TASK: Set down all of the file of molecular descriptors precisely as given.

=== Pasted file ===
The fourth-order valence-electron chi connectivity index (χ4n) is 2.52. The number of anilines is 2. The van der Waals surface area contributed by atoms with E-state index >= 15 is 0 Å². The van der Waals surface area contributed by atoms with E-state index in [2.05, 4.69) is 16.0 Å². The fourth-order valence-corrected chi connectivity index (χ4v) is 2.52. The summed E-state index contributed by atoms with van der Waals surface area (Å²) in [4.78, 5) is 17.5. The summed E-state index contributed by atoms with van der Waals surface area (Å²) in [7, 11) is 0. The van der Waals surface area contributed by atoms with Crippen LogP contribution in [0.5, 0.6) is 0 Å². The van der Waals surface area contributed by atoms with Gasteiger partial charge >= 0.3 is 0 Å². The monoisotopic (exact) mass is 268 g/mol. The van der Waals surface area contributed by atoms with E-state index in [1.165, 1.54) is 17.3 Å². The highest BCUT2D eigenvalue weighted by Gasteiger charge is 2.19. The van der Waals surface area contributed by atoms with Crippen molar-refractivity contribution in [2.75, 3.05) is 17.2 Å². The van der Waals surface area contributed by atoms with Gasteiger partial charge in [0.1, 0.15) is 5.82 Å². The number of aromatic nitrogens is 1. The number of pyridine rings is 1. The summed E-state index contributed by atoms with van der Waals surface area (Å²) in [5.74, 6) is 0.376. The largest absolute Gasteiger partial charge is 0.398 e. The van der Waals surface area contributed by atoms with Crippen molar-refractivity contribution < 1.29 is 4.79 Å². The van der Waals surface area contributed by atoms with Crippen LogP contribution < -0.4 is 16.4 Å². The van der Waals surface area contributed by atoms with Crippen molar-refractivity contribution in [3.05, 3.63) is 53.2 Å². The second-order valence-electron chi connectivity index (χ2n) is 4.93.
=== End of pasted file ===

The fourth-order valence-electron chi connectivity index (χ4n) is 2.52. The number of anilines is 2. The van der Waals surface area contributed by atoms with E-state index >= 15 is 0 Å². The van der Waals surface area contributed by atoms with E-state index in [2.05, 4.69) is 16.0 Å². The fourth-order valence-corrected chi connectivity index (χ4v) is 2.52. The summed E-state index contributed by atoms with van der Waals surface area (Å²) in [4.78, 5) is 17.5. The summed E-state index contributed by atoms with van der Waals surface area (Å²) in [7, 11) is 0. The van der Waals surface area contributed by atoms with Crippen LogP contribution in [0.5, 0.6) is 0 Å². The van der Waals surface area contributed by atoms with Gasteiger partial charge >= 0.3 is 0 Å². The monoisotopic (exact) mass is 268 g/mol. The van der Waals surface area contributed by atoms with E-state index in [1.165, 1.54) is 17.3 Å². The highest BCUT2D eigenvalue weighted by Gasteiger charge is 2.19. The van der Waals surface area contributed by atoms with Crippen molar-refractivity contribution in [2.75, 3.05) is 17.2 Å². The van der Waals surface area contributed by atoms with Gasteiger partial charge in [0.1, 0.15) is 5.82 Å². The number of aromatic nitrogens is 1. The number of pyridine rings is 1. The summed E-state index contributed by atoms with van der Waals surface area (Å²) in [5.74, 6) is 0.376. The largest absolute Gasteiger partial charge is 0.398 e. The van der Waals surface area contributed by atoms with Crippen molar-refractivity contribution < 1.29 is 4.79 Å². The van der Waals surface area contributed by atoms with Crippen LogP contribution < -0.4 is 16.4 Å². The van der Waals surface area contributed by atoms with Crippen molar-refractivity contribution in [3.05, 3.63) is 53.2 Å². The second-order valence-electron chi connectivity index (χ2n) is 4.93.